Today, the Sun-Times' Neil Steinberg endorsed Charlie Wheelen in the 5th Congressional District race. And the rationale he provided is so vacuous it's almost hard to believe: I officially endorse Wheelan for Congress, because he alone among the candidates called me ...
Today, the Sun-Times' Neil Steinberg endorsed Charlie Wheelen in the 5th Congressional District race. And the rationale he provided is so vacuous it's almost hard to believe:
I officially endorse Wheelan for Congress, because he alone among the candidates called me to introduce himself.
Generally, editorial boards or columnists or advocacy groups try to explain why the candidate they've endorsed will help make the lives of the average citizen better. Sure, there's plenty of self-interest involved. But it's generally coupled with a desire to improve the public's well-being in some particular way.
On the other hand we have Steinberg, who endorses Wheelan because he'll be fun to write about.
Beyond referring to Wheelan as a "centrist" -- which he most certainly is -- Steinberg doesn't touch on any actual policy points in the piece. Instead, he notes that Dan Rostenkowski once squeezed his arm and that Wheelan is the kind of guy who might squeeze his arm in the future:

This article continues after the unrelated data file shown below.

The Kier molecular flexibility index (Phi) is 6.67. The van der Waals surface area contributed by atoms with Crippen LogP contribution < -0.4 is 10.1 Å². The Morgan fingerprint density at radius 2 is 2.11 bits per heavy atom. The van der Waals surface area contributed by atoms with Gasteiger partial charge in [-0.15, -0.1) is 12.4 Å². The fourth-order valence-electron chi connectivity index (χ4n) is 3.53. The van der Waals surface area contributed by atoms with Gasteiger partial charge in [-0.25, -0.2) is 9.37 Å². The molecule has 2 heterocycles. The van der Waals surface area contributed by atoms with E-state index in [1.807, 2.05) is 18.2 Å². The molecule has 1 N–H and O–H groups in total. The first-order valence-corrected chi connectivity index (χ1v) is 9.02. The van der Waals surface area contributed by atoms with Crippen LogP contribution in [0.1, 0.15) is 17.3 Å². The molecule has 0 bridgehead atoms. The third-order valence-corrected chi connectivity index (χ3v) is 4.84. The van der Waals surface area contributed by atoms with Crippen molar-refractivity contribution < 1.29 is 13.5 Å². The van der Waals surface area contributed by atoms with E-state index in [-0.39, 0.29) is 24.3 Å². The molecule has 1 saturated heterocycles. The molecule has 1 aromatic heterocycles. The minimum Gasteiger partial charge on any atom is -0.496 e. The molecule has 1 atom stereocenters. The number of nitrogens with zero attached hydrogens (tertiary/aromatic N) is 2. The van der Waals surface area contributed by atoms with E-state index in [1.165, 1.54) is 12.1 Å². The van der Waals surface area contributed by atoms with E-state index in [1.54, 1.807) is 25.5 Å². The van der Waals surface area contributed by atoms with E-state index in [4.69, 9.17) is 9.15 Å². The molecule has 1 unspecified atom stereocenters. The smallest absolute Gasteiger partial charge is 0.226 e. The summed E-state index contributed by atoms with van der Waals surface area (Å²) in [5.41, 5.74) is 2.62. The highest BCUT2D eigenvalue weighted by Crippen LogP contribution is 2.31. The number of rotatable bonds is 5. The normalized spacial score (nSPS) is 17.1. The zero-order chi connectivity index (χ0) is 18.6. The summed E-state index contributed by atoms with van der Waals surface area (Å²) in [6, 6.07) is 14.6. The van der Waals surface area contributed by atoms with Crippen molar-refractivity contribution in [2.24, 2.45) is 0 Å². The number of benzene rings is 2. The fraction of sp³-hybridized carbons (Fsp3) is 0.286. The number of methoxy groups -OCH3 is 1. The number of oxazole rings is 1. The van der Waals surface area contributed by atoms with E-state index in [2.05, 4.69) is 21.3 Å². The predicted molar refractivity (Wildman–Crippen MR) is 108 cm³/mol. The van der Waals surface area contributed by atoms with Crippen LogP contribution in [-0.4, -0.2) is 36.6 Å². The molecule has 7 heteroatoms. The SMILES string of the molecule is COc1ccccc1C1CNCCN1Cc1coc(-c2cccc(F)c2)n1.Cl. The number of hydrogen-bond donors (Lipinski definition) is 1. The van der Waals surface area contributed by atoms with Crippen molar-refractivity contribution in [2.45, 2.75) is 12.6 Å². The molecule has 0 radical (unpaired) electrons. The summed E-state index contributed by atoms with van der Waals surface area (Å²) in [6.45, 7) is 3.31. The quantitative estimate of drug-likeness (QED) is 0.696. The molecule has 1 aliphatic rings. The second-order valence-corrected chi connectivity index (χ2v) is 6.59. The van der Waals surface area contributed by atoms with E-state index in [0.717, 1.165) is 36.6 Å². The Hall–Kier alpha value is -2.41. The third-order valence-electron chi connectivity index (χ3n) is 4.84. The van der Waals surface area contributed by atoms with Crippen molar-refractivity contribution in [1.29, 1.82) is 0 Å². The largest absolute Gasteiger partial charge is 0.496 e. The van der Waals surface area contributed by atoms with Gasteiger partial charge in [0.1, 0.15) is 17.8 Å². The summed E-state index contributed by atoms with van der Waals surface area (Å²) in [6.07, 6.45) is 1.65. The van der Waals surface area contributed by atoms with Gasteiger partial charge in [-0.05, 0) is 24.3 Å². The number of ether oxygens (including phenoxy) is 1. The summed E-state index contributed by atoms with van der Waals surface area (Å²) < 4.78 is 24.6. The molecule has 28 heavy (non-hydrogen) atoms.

Is that not what we want in a congressman? Someone who gets in the game, who will push, who will take risks -- like calling a pliant newspaper columnist -- trying to get something done?
Sure, but the substance of that "something" is pretty important -- and completely absent from Steinberg's decisionmaking.
He also derides the boring "do-gooders" like Cook County Commissioner Mike Quigley:
Besides, who else is running in the pack? Mike Quigley, true, and he has distinguished himself opposing cronyism in Cook County. But he's also something of a stick-in-the-mud, and earnest do-gooders get old, as we will find out with our new governor (mark my words, two years of Pat Quinn and we'll be ready to elect Huey Long if it means bringing a little color to our political scene).
Got that? Illinois' economy is in dire straits. With Quinn's ascension, we finally have the opportunity to do something about it. And Steinberg, meanwhile, is sitting around hoping we have a more "colorful" governor two years from now.